Welcome to the next in the series of Lightroom tutorials. You will learn to use different areas of the Develop module in these tutorials. Today the topic will show you how to create preset folders in order to keep your presets tidy. Although this is not specific to editing your image, it is ultimately a short cut of sorts. In the next video I will cover how to create your own Presets.
While editing some images today, I decided to use a preset. I don’t often use them, but hand edit most everything. My presets were in such disarray, I decided to take the time to organize them. I had purchased some presets from several different photographers, but neglected to organize them. So every time I wanted to use one, I had to hunt for it. Creating folders allows me to keep them more organized and user-friendly.
You can find this and my other tutorial videos on my YouTube channel: Nadeen Flynn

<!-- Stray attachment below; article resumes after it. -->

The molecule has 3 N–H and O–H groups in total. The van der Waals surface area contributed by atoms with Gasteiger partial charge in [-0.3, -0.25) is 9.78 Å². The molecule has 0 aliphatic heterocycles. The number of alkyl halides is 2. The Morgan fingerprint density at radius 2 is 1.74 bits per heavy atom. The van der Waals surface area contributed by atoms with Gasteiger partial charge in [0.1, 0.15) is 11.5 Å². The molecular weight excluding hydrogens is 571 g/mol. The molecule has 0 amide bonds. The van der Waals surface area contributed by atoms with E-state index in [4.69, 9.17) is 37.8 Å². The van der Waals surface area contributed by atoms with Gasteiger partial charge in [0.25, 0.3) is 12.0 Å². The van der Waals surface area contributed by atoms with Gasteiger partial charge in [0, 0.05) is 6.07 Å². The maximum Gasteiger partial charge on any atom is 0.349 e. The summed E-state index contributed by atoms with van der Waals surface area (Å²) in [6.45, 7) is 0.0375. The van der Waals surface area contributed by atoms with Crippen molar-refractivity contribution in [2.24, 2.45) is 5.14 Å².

Create Preset Folders in Lightroom
The following video explains how to create your own presets in Lightroom:
Here’s an image I edited by using my own Import Preset, Breeze by Kim Klassen and a little cloning. A little different from my usual clean edit, but quick and easy!
Please CONTACT ME at email@example.com to purchase prints or schedule your portrait session.
Nadeen Flynn is an award winning northern California portrait and fine art photographer. Living in the greater Sacramento area, she specializes in high school senior and teen portraits as well as fine art landscape and still life photography. Nadeen’s style is authentic, fresh and personality-driven. This retains the timeless features of photography that create family heirlooms. She offers in-person workshops and mentoring. Currently living in rural northern California with her husband and a couple thousand walnut trees, she is a proud owner of Canon photography equipment.
Currently booking 2018 high school seniors, couples, and family portraits. Locations include Yuba City/Marysville, East Nicolaus, Wheatland, Lincoln, Woodland, Roseville, Rocklin, and Sacramento areas.
Aperture: ƒ/5 | Focal length: 50mm | ISO: 100 | Shutter speed: 1.6s |